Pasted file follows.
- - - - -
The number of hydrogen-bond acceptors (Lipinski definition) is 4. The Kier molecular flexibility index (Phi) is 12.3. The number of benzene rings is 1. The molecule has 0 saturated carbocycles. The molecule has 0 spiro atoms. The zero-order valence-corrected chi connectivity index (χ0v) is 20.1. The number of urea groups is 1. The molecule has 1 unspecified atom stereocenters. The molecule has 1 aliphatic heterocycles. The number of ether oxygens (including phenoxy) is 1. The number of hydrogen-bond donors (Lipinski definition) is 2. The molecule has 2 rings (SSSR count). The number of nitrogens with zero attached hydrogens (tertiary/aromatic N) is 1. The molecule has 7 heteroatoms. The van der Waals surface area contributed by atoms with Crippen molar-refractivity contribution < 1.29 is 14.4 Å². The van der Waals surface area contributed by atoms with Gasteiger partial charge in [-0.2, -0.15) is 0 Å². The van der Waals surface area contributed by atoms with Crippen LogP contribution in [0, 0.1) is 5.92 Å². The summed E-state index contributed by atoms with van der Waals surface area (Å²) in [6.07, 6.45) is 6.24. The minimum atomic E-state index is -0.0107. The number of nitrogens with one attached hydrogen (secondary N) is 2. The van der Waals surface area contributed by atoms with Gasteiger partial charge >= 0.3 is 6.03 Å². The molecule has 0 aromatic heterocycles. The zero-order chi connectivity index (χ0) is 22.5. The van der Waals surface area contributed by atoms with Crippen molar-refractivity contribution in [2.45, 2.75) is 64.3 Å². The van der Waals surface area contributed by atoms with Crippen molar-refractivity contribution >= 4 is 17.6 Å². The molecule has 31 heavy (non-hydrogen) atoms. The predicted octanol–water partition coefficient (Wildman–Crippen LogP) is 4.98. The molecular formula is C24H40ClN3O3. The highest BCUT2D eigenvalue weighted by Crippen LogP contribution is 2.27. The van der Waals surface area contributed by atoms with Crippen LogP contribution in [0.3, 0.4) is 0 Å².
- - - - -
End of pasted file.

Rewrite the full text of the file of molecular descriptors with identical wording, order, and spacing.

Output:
The number of hydrogen-bond acceptors (Lipinski definition) is 4. The Kier molecular flexibility index (Phi) is 12.3. The number of benzene rings is 1. The molecule has 0 saturated carbocycles. The molecule has 0 spiro atoms. The zero-order valence-corrected chi connectivity index (χ0v) is 20.1. The number of urea groups is 1. The molecule has 1 unspecified atom stereocenters. The molecule has 1 aliphatic heterocycles. The number of ether oxygens (including phenoxy) is 1. The number of hydrogen-bond donors (Lipinski definition) is 2. The molecule has 2 rings (SSSR count). The number of nitrogens with zero attached hydrogens (tertiary/aromatic N) is 1. The molecule has 7 heteroatoms. The van der Waals surface area contributed by atoms with Crippen molar-refractivity contribution < 1.29 is 14.4 Å². The van der Waals surface area contributed by atoms with Gasteiger partial charge in [-0.2, -0.15) is 0 Å². The van der Waals surface area contributed by atoms with Crippen LogP contribution in [0, 0.1) is 5.92 Å². The summed E-state index contributed by atoms with van der Waals surface area (Å²) in [6.07, 6.45) is 6.24. The minimum atomic E-state index is -0.0107. The number of nitrogens with one attached hydrogen (secondary N) is 2. The van der Waals surface area contributed by atoms with Gasteiger partial charge >= 0.3 is 6.03 Å². The molecule has 0 aromatic heterocycles. The zero-order chi connectivity index (χ0) is 22.5. The van der Waals surface area contributed by atoms with Crippen molar-refractivity contribution in [2.45, 2.75) is 64.3 Å². The van der Waals surface area contributed by atoms with Crippen molar-refractivity contribution >= 4 is 17.6 Å². The molecule has 31 heavy (non-hydrogen) atoms. The predicted octanol–water partition coefficient (Wildman–Crippen LogP) is 4.98. The molecular formula is C24H40ClN3O3. The highest BCUT2D eigenvalue weighted by Crippen LogP contribution is 2.27. The van der Waals surface area contributed by atoms with Crippen LogP contribution in [0.3, 0.4) is 0 Å².